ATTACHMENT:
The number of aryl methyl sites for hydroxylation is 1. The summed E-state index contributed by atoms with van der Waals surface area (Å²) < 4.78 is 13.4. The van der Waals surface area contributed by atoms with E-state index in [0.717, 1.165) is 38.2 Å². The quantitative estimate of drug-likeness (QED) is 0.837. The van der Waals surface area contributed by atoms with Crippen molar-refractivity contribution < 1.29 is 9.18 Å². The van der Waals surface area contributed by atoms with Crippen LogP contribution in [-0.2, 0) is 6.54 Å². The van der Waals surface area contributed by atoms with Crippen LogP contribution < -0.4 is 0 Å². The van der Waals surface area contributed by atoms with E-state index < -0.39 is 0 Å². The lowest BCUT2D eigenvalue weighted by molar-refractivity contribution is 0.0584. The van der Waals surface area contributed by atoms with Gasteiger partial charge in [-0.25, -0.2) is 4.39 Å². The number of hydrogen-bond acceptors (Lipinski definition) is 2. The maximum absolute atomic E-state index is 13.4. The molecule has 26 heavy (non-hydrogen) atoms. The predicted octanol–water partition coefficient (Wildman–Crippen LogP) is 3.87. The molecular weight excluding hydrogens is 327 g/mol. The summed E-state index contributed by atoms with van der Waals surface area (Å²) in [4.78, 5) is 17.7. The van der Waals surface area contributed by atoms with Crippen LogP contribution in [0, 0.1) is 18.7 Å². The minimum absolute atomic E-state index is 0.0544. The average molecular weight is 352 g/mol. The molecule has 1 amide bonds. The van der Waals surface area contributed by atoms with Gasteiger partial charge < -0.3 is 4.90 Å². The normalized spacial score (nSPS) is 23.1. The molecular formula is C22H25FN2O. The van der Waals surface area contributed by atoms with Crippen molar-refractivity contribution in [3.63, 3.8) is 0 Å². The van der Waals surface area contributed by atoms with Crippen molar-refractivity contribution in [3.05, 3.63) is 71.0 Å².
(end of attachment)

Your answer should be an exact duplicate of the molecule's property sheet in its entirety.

The number of aryl methyl sites for hydroxylation is 1. The summed E-state index contributed by atoms with van der Waals surface area (Å²) < 4.78 is 13.4. The van der Waals surface area contributed by atoms with E-state index in [0.717, 1.165) is 38.2 Å². The quantitative estimate of drug-likeness (QED) is 0.837. The van der Waals surface area contributed by atoms with Crippen molar-refractivity contribution < 1.29 is 9.18 Å². The van der Waals surface area contributed by atoms with Crippen LogP contribution in [-0.2, 0) is 6.54 Å². The van der Waals surface area contributed by atoms with Crippen LogP contribution < -0.4 is 0 Å². The van der Waals surface area contributed by atoms with E-state index < -0.39 is 0 Å². The lowest BCUT2D eigenvalue weighted by molar-refractivity contribution is 0.0584. The van der Waals surface area contributed by atoms with Gasteiger partial charge in [-0.25, -0.2) is 4.39 Å². The number of hydrogen-bond acceptors (Lipinski definition) is 2. The maximum absolute atomic E-state index is 13.4. The molecule has 26 heavy (non-hydrogen) atoms. The predicted octanol–water partition coefficient (Wildman–Crippen LogP) is 3.87. The molecular weight excluding hydrogens is 327 g/mol. The summed E-state index contributed by atoms with van der Waals surface area (Å²) in [4.78, 5) is 17.7. The van der Waals surface area contributed by atoms with Crippen LogP contribution in [0, 0.1) is 18.7 Å². The minimum absolute atomic E-state index is 0.0544. The average molecular weight is 352 g/mol. The molecule has 1 amide bonds. The van der Waals surface area contributed by atoms with Gasteiger partial charge < -0.3 is 4.90 Å². The normalized spacial score (nSPS) is 23.1. The molecular formula is C22H25FN2O. The van der Waals surface area contributed by atoms with Crippen molar-refractivity contribution in [3.63, 3.8) is 0 Å². The van der Waals surface area contributed by atoms with Crippen molar-refractivity contribution in [3.05, 3.63) is 71.0 Å².